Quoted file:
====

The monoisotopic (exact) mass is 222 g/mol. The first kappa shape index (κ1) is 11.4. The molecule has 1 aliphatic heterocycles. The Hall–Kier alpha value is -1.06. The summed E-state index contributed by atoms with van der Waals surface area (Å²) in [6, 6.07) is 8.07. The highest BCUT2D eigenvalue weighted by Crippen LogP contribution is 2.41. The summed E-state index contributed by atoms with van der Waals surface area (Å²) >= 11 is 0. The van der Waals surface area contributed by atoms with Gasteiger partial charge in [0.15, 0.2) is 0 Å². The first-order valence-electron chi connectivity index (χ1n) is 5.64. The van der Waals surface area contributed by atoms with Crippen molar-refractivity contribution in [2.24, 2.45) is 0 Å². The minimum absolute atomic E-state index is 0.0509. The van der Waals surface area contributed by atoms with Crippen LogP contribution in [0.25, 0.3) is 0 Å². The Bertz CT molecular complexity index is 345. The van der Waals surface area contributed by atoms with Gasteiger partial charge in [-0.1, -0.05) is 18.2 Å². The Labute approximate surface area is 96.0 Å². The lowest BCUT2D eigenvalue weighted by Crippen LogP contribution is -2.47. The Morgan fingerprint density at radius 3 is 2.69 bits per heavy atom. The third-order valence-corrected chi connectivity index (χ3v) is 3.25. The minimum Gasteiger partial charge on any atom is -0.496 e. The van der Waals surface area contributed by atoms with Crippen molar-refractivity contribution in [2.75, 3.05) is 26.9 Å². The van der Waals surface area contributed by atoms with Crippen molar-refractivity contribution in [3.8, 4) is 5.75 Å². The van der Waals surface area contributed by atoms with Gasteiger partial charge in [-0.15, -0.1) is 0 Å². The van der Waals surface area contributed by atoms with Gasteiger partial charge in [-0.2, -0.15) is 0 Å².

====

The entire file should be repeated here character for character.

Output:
The monoisotopic (exact) mass is 222 g/mol. The first kappa shape index (κ1) is 11.4. The molecule has 1 aliphatic heterocycles. The Hall–Kier alpha value is -1.06. The summed E-state index contributed by atoms with van der Waals surface area (Å²) in [6, 6.07) is 8.07. The highest BCUT2D eigenvalue weighted by Crippen LogP contribution is 2.41. The summed E-state index contributed by atoms with van der Waals surface area (Å²) >= 11 is 0. The van der Waals surface area contributed by atoms with Gasteiger partial charge in [0.15, 0.2) is 0 Å². The first-order valence-electron chi connectivity index (χ1n) is 5.64. The van der Waals surface area contributed by atoms with Crippen molar-refractivity contribution in [2.24, 2.45) is 0 Å². The minimum absolute atomic E-state index is 0.0509. The van der Waals surface area contributed by atoms with Crippen LogP contribution in [0.25, 0.3) is 0 Å². The Bertz CT molecular complexity index is 345. The van der Waals surface area contributed by atoms with Gasteiger partial charge in [-0.1, -0.05) is 18.2 Å². The Labute approximate surface area is 96.0 Å². The lowest BCUT2D eigenvalue weighted by Crippen LogP contribution is -2.47. The Morgan fingerprint density at radius 3 is 2.69 bits per heavy atom. The third-order valence-corrected chi connectivity index (χ3v) is 3.25. The minimum Gasteiger partial charge on any atom is -0.496 e. The van der Waals surface area contributed by atoms with Crippen molar-refractivity contribution in [2.75, 3.05) is 26.9 Å². The van der Waals surface area contributed by atoms with Crippen molar-refractivity contribution in [3.8, 4) is 5.75 Å². The van der Waals surface area contributed by atoms with Gasteiger partial charge in [-0.15, -0.1) is 0 Å². The van der Waals surface area contributed by atoms with Gasteiger partial charge in [-0.2, -0.15) is 0 Å².